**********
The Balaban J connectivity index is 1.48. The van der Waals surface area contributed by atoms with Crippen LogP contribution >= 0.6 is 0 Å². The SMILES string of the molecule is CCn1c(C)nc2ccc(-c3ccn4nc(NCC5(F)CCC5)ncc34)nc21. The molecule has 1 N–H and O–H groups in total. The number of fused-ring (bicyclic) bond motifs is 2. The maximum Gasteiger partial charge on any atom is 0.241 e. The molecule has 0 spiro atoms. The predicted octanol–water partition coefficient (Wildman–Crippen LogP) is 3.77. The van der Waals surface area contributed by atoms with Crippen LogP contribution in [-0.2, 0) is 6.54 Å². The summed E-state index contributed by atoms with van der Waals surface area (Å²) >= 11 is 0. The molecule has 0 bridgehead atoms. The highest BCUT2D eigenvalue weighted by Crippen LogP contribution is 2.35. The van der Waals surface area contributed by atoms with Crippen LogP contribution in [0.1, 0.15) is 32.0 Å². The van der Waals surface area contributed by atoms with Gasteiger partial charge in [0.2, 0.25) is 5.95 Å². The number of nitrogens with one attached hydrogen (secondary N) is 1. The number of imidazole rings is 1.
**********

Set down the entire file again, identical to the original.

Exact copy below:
The Balaban J connectivity index is 1.48. The van der Waals surface area contributed by atoms with Crippen LogP contribution >= 0.6 is 0 Å². The SMILES string of the molecule is CCn1c(C)nc2ccc(-c3ccn4nc(NCC5(F)CCC5)ncc34)nc21. The molecule has 1 N–H and O–H groups in total. The number of fused-ring (bicyclic) bond motifs is 2. The maximum Gasteiger partial charge on any atom is 0.241 e. The molecule has 0 spiro atoms. The predicted octanol–water partition coefficient (Wildman–Crippen LogP) is 3.77. The van der Waals surface area contributed by atoms with Crippen LogP contribution in [-0.2, 0) is 6.54 Å². The summed E-state index contributed by atoms with van der Waals surface area (Å²) >= 11 is 0. The molecule has 0 bridgehead atoms. The highest BCUT2D eigenvalue weighted by Crippen LogP contribution is 2.35. The van der Waals surface area contributed by atoms with Crippen LogP contribution in [0.1, 0.15) is 32.0 Å². The van der Waals surface area contributed by atoms with Gasteiger partial charge in [0.2, 0.25) is 5.95 Å². The number of nitrogens with one attached hydrogen (secondary N) is 1. The number of imidazole rings is 1.